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In this edition
Years ago, GitHub reinvented the category of source code management and turned that model on its head – not only making code easy to access and more social, but organizing projects around people, rather than code. Those seemingly small product features had huge implications for the way people and companies built technology and collaborated around all their work – both within and across organizations. People who were previously only users could become producers; organizations of all sizes could coordinate work in new ways; software became social again and supported significant community building around it.
That was the decade of code. Now we are moving into the decade of design, one where design, not just code, is at the center of product development and successful organizations. The interface no longer reflects the code; rather, the code reflects the design. In much the same way engineering and software development went from closed, siloed systems to more open, collaborative systems, design and designers are going through the same kind of revolution.
More people today – not only designers – need to be fluent in communicating around design. If products and companies would live or die by code before, they now live or die by their product design and design literacy… that’s why I’m calling it the decade of design. And it’s been a revolution a decade in the making.
We’ve seen a rise in the use of cloud data warehouses and, with it, the emergence of a new paradigm for handling data that changes how we architect data infrastructures.
Traditionally, data was extracted, transformed, then loaded – ETL, in short – into a data warehouse. For ETL, complex transformation pipelines were built at the data source. However, cloud data warehouses have finally made it cost-effective to store all of a company’s data in a central location: we no longer need to transform data before we load it into a data warehouse. Transformation can be done when running analytics in a data warehouse.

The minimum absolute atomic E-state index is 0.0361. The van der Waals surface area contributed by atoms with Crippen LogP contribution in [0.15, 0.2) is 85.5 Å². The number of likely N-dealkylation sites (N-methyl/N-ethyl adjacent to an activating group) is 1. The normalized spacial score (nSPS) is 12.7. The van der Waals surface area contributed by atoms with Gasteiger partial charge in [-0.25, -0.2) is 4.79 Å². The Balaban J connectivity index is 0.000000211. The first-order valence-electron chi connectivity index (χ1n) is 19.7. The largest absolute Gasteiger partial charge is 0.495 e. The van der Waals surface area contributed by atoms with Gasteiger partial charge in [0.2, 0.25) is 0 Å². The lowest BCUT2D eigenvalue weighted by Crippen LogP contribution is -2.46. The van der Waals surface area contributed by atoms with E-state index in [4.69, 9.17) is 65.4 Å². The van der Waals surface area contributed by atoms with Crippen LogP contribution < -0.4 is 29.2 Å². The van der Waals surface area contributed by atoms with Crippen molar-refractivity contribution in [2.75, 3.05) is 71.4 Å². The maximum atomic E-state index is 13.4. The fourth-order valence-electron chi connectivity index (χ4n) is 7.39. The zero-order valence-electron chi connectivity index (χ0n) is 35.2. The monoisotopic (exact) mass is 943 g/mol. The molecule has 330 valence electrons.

In short, ETL has become ELT – extract, load, transform. This matters because organizations that rely on data can get data much faster and more reliably without transformation. Historical data can not only be preserved in case the transformation formula is changed down the road (something that happens quite often!), but the transformations themselves can be far more sophisticated and draw on data from diverse sources because all of the data now sits in the same location.
While IT buyers are reducing their budgets, I’ve observed that government, nonprofit, telecom, and education have maintained or even increased their budgets. Companies are still investing in security software, web conferencing, collaboration tools, and remote desktop tools. Meanwhile, cloud initiatives have also changed focus, with many IT teams putting the “lift and shift” migration on hold and instead refactoring applications already in the cloud.
For startups, it’s important to not only focus on the customer experience for self-service and onboarding, but to understand your customer base (and their needs) beyond just segmenting them by vertical. The impact of the COVID-19 pandemic depends more on who a customer is and how essential they are than on what vertical they’re in.
The scope of the Chief Security Officer (CSO/CISO) role has expanded, moving from technical IT to the boardroom. The pandemic has also accelerated this – sometimes with little planning! – as more and more companies shift to remote work. As a result, some companies have actually broken out the CSO role across multiple functions. In this podcast (recorded last year at our annual innovation summit), we discuss how CSOs can prepare for and respond to a crisis; the responsibility cloud and SaaS vendors (not to mention the government) should have in security and data breaches; and how the role of the CSO will evolve in the next five years… or if it will even exist.
Meanwhile, at a macro level, governments, policymakers, and employers are all figuring out how to reopen the economy. Contact tracing – which includes identifying and warning contacts of exposure in order to stop chains of transmission (as defined by the CDC) – is a key strategy for preventing the further spread of a disease like COVID-19.
While approaches like Google’s “privacy-safe contact tracing” dominate the headlines, what are the actual security and privacy concerns around contact tracing? Technology is not the biggest part of this discussion; it’s also about rights, cultures, and values… and the questions around what happens when people are “transformed into cell phone signals.”